Paul McCloskey sunk back into his chair, placed a towel over his head and wept. This was, essentially, the final act of a shambolic promotion which had a suitably shambolic — and unjust — ending.
It somehow seemed painfully right that when the white cotton was removed only his sweat and tears where within the fibres.
The blood from his cut above the nose which allowed Puerto Rican referee Luis Pabon to end his World title dream on Saturday night had all been left in the ring.
“I’m numb, I’m in shock how can something like that happen,” sighed McCloskey as he stared across his dressing room in Manchester’s MEN Arena which was high on injustice and a sense that the dark forces within the politics of boxing had been at work.
McCloskey, whose defensive skills were a joy to watch, was warming to his task in the sixth round; the game plan was entering phase two as he more than survived the early blitz when a clash of heads — with Khan largely at fault — opened up the wound.
Suddenly, as the referee examined the damage, he was surprisingly joined in the ring by the doctor and together they shamefully brought an end to the Dungiven man’s challenge, 30 seconds before the end of the round.
The result went to the scorecards and with all three judges having WBA light-welterweight champion Khan winning every round he took the contest 60-54.
This was of little surprise as he was landing the greater volume of punches, but the McCloskey corner had anticipated as much and they were awaiting the second half of the fight for the challenger to grab the initiative.
It was not to be and you had to wonder just why there was such an urgency to end the fight as the doctor in McCloskey’s dressing room confirmed the cut only required seven stitches.
Indeed, Eamonn Magee had stopped the bleeding within moments of the fight being called off, which led to promoter Barry Hearn and coach John Breen berating the referee.
So a cut of inconsequential proportions ended a World title fight event which had initially been on Sky Box Office, was pushed to Sky Sports 3 due to an average undercard and was then axed by Sky due to a fall-out with the promoters before ending up on little known channel Primetime with Khan losing a reported £1.2m in purse money.
McCloskey’s mind was in sheer turmoil as he searched for answers in a whirlpool of emotion while his team vented their anger at the various media outlets.
To add insult to injury word came through from Hearn that Khan had claimed on Five Live — which the champion later confirmed at the post-fight press conference — that McCloskey wanted a way out of the battle at the time of the stoppage.
More bewilderment enveloped McCloskey’s face, more agony burned through his brain though there was a rare moment of relief, a reminder of why he had put himself through ten weeks of training, when son Cian took a step forward to make sure his dad was alright and to wonder when they would be going home.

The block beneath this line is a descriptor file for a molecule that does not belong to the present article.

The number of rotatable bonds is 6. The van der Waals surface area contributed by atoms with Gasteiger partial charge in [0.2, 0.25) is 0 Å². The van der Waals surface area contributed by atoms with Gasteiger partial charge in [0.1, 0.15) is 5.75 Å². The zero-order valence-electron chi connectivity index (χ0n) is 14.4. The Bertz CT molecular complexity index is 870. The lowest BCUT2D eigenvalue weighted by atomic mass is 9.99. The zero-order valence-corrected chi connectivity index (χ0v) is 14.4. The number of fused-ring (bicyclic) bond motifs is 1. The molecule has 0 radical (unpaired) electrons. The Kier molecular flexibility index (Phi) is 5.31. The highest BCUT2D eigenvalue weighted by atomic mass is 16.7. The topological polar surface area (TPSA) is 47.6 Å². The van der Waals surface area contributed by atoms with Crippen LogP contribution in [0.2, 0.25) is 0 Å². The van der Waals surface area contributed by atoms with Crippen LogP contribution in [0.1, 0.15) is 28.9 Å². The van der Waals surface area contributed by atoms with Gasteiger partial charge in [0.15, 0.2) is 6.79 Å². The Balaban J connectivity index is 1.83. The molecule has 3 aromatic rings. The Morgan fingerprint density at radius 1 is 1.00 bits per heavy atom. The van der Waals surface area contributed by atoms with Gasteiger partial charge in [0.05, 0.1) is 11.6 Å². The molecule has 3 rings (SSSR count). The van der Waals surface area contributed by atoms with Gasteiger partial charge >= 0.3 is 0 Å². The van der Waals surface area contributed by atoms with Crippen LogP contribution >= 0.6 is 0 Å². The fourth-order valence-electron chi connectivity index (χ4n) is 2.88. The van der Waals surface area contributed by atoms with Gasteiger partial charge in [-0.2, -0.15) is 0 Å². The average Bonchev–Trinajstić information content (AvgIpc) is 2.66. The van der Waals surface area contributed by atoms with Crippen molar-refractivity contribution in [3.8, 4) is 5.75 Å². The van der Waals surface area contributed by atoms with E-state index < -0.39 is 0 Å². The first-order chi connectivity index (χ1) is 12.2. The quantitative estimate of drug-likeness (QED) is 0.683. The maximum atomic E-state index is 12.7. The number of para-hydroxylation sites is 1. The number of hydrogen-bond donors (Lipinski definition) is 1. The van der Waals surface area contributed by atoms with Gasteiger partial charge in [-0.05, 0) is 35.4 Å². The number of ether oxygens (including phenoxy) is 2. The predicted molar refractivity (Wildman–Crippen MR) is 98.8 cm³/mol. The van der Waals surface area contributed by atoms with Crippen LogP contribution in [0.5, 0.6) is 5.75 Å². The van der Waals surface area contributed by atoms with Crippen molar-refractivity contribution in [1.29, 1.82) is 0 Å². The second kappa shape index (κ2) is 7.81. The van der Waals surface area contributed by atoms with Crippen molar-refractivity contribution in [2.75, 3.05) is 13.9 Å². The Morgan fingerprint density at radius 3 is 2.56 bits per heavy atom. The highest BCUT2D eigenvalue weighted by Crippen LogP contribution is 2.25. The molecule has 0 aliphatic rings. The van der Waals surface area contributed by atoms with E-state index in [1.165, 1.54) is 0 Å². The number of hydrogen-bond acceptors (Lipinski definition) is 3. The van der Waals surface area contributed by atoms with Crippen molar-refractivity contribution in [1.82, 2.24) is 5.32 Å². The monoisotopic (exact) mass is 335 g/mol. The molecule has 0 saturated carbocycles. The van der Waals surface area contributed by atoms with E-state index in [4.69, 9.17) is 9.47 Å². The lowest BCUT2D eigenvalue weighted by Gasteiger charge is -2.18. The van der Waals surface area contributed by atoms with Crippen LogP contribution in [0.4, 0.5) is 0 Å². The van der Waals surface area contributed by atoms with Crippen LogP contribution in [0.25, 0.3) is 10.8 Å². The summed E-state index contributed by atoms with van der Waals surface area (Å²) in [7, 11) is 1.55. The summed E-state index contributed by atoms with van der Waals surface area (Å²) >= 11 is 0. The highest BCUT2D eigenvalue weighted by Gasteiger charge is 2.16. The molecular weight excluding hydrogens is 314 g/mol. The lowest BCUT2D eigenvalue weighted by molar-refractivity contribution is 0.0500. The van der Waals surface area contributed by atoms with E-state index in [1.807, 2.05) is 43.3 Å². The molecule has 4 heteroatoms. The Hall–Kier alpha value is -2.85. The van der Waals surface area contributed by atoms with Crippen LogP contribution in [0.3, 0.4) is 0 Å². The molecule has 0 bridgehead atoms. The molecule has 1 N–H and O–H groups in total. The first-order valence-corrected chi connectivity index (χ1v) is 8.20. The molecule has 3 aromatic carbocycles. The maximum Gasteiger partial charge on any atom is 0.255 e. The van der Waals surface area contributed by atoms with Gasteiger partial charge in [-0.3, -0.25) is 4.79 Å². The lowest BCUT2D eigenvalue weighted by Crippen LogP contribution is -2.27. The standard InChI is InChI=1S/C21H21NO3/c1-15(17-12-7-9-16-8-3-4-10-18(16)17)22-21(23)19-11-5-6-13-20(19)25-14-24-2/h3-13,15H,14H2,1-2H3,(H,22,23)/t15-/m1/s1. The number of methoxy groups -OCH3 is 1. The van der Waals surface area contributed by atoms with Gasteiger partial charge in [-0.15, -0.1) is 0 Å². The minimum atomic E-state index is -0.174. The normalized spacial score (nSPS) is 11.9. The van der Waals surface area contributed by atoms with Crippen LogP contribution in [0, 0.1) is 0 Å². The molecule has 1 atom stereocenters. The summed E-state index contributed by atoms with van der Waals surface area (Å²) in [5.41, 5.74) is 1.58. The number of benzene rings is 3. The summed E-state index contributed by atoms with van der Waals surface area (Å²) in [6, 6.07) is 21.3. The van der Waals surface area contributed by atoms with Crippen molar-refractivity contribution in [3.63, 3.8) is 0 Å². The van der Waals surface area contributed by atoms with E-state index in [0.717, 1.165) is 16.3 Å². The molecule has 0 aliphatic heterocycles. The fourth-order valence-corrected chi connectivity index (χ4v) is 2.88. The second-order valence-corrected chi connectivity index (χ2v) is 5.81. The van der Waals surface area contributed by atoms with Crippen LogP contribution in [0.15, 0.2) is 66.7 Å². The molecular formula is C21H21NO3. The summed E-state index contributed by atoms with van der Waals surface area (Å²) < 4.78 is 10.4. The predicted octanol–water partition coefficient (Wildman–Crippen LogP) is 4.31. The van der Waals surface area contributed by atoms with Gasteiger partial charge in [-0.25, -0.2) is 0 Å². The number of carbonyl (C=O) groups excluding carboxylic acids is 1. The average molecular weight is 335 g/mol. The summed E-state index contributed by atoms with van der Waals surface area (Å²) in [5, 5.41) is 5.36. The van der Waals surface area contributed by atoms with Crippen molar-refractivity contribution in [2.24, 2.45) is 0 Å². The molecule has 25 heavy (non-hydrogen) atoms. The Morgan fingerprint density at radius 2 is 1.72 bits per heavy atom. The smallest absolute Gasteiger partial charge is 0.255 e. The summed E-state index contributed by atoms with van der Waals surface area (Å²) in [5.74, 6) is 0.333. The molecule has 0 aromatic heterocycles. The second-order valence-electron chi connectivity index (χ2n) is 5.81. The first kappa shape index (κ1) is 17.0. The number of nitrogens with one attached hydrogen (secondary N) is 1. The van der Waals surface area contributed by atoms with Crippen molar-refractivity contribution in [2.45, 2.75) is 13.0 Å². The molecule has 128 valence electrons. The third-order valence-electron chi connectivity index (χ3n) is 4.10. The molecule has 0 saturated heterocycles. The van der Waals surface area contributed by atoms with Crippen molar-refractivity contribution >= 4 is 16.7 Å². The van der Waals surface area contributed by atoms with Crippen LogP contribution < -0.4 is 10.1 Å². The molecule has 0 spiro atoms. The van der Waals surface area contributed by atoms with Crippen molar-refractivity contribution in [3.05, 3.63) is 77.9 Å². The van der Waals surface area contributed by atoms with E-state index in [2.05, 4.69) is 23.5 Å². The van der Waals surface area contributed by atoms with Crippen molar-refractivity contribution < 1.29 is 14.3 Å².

A light moment amid the darkness.
As the 31-year-old southpaw started to untie his boots the sense of being cheated of the opportunity to give his all, to reach for out and grab the WBA World light-welterweight title belt was all to evident as he revealed how he felt the champion weakening.
“He was so tired in there, his legs were gone. I could feel, a fighter knows. Of course he won the early rounds, but we knew that and I knew I was still strong. I knew I was going to get to him. He’s tight at the weight and I could see that,” said McCloskey, whose 6,000-strong ‘Dudey Army’ among the 16,000 roared him on from start to finish.
As he made his way back to the dressing room many English fans reached out to him to acknowledge the bitterly unsatisfactory ending, while echoing in the background came the chants of “cheat, cheat.”
McCloskey added: “I knew the fight was coming into my territory they say that guy has a chance to become the top pound for pound fighter in the world, you must be joking. He talks the talks and it’s all hype — it’s all blown up his own backside so he can’t keep it out.
“I was behind, but it was the first time I have boxed to instructions in a while. I was told to be slick, to move and make him miss and that’s what I did and after the second round I could see he was tiring. And when we were in close he kept pushing me down because he can’t fight in close.
“Our plan was to go the later rounds but I never got that chance. I would love to get in there again with him but people who fight me once never want to fight me again. I made him look silly. They took me as an easy option but it didn’t work out that way.”
It certainly didn’t. While McCloskey did not return home to Dungiven with the WBA belt, he can surely look ahead to another world title shot.
“I have no doubt that my style can beat anybody and I know that I have what it takes to become world champion.”